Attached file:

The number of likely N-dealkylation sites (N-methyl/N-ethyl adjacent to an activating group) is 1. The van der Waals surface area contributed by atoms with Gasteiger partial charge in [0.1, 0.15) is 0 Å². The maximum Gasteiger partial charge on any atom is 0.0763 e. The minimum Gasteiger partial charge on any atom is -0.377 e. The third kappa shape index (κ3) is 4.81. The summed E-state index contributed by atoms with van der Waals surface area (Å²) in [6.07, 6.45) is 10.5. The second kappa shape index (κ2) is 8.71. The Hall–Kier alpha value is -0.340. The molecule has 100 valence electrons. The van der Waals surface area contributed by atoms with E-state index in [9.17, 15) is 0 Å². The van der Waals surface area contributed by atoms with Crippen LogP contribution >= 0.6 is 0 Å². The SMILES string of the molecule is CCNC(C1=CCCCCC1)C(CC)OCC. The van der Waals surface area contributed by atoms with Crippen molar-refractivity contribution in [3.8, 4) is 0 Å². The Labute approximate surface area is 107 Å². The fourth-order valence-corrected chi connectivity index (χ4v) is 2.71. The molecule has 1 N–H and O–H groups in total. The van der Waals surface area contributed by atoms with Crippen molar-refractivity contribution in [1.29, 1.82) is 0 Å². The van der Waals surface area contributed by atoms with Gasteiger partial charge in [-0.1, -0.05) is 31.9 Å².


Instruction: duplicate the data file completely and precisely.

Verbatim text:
The number of likely N-dealkylation sites (N-methyl/N-ethyl adjacent to an activating group) is 1. The van der Waals surface area contributed by atoms with Gasteiger partial charge in [0.1, 0.15) is 0 Å². The maximum Gasteiger partial charge on any atom is 0.0763 e. The minimum Gasteiger partial charge on any atom is -0.377 e. The third kappa shape index (κ3) is 4.81. The summed E-state index contributed by atoms with van der Waals surface area (Å²) in [6.07, 6.45) is 10.5. The second kappa shape index (κ2) is 8.71. The Hall–Kier alpha value is -0.340. The molecule has 100 valence electrons. The van der Waals surface area contributed by atoms with E-state index in [9.17, 15) is 0 Å². The van der Waals surface area contributed by atoms with Crippen LogP contribution >= 0.6 is 0 Å². The SMILES string of the molecule is CCNC(C1=CCCCCC1)C(CC)OCC. The van der Waals surface area contributed by atoms with Crippen molar-refractivity contribution in [3.8, 4) is 0 Å². The Labute approximate surface area is 107 Å². The fourth-order valence-corrected chi connectivity index (χ4v) is 2.71. The molecule has 1 N–H and O–H groups in total. The van der Waals surface area contributed by atoms with Crippen molar-refractivity contribution in [1.29, 1.82) is 0 Å². The van der Waals surface area contributed by atoms with Gasteiger partial charge in [-0.1, -0.05) is 31.9 Å².